Severe hepatic trauma: A multi-center experience with 1,335 liver injuries

Department of Surgery, Gundersen/Lutheran Medical Center, La Crosse, WI.
The Journal of trauma (Impact Factor: 2.96). 11/1988; 28(10):1433-8.
Source: PubMed


The experience of six regional trauma centers with severe hepatic trauma was reviewed to identify trends in management, mortality, and postoperative complications. During the 5-year period ending June 1987, 210 complex liver injuries were identified at laparotomy. There were 92 Class III, 59 Class IV, and 59 Class V injuries. Mechanism of injury was blunt in 101 (48%) patients and penetrating in 109 (52%). Shock was observed in 38%, 46%, and 85% of Class III, IV, and V patients, respectively. Emergency department thoracotomy was performed in 31 patients. There was only one (3%) survivor. Resuscitative operating room thoracotomy was performed in 34 patients with three (9%) survivors. Class III injuries were most frequently treated with hepatotomy and individual vessel ligation (41%) and deep liver suturing (25%). Class IV injuries were most often managed by resectional debridement (36%). Class V injuries required caval shunt placement in 38 (64%) patients. There were only four (10%) survivors after caval shunt placement. There were 20 (59%) survivors of 34 patients treated with packing placed as an adjunct after hepatic injury repair. There was no significant increase in the incidence of abscess formation after perihepatic packing. Routine peritoneal drainage was used in 94% of patients. Overall mortality rates for Class III, IV, and V injuries were 25%, 46%, and 80%, respectively (p less than 0.01). Death rates due to the liver injury in Class III, IV, and V patients were 7%, 30%, and 66%, respectively (p less than 0.01).(ABSTRACT TRUNCATED AT 250 WORDS)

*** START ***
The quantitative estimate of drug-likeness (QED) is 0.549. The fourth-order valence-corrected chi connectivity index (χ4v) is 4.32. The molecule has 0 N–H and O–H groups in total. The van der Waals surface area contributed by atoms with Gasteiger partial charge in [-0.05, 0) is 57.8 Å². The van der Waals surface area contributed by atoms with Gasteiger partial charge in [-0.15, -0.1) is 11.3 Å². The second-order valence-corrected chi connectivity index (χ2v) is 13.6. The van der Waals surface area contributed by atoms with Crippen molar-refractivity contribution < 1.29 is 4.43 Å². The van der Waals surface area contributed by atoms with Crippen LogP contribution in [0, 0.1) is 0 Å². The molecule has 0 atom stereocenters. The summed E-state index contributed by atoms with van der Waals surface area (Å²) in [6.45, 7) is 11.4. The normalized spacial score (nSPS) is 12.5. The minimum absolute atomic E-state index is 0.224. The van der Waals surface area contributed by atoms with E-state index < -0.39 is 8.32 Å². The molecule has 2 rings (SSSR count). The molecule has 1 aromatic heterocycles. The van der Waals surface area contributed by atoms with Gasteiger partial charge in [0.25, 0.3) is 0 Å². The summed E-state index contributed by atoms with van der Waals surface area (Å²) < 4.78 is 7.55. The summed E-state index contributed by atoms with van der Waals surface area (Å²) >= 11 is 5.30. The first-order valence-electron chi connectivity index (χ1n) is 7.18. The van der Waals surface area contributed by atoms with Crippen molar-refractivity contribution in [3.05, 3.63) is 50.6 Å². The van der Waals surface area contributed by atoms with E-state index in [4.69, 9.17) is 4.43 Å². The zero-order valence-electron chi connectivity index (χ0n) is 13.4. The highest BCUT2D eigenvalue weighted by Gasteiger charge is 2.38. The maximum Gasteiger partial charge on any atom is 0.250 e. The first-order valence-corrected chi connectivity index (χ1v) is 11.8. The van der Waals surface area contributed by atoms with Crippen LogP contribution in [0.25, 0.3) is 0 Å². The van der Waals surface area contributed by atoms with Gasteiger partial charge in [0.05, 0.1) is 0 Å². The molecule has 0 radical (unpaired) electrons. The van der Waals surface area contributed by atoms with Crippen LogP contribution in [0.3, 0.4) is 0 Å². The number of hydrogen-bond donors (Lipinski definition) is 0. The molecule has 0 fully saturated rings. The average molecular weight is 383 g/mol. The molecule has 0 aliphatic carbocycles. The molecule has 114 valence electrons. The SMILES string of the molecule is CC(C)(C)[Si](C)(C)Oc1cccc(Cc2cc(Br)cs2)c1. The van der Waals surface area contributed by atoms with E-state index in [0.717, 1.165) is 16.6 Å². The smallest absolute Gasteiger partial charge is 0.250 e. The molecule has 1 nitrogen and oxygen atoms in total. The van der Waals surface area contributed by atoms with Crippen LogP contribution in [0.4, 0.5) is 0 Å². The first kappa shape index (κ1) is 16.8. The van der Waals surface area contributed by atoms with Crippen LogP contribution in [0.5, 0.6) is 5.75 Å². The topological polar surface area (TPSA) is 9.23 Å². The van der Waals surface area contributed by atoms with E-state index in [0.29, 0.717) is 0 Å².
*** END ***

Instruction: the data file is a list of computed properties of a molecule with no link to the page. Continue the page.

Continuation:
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    • "Even patients with severe liver injuries (grades 4 and 5) do not require an exploratory laparotomy, as long as they are hemodinamically stable. With advances in the use of massive blood transfusion protocols [1], along with the ability of intervention radiologists to perform selective embolization of arterial bleeds of the liver [2], the need for major operative intervention in liver trauma has diminished significantly [3] [4] [5] [6]. As trauma surgeons , most of us now rely on perihepatic packing, abbreviated surgery or damage control, and intervention radiology for the management of these important injuries. "
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    ABSTRACT: Background Severe liver trauma (grade 4 and 5) carries mortality greater than 40%. It represents a major surgical challenge in patients with hemodynamic instability who require an immediate exploratory laparotomy. Perihepatic packing and damage control can sometimes work, but for severe liver injuries, adjunct maneuvers might be needed (such as early embolization or hepatic artery ligation). During a patient’s first operation for severe liver trauma, anatomic resection is rarely tolerated. Materials and methods We managed a 31 year-old male with a blunt grade 5 right-lobe liver injury in severe hypovolemic shock. Results As part of the initial damage control operation, concurrently with intermittent Pringle maneuver, he underwent intra- and perihepatic packing; selective isolation and ligation of the right portal vein, right hepatic artery, and right hepatic vein; and repair of the retrohepatic inferior vena cava. Then, 36 h later, the patient underwent a right hepatectomy. Conclusion For patients with severe liver injuries, selective vascular isolation and ligation may be considered as part of damage control (in addition to intermittent Pringle maneuver) and might enable anatomic resection at a later stage.
    International Journal of Surgery Case Reports 12/2014; 60. DOI:10.1016/j.ijscr.2014.12.021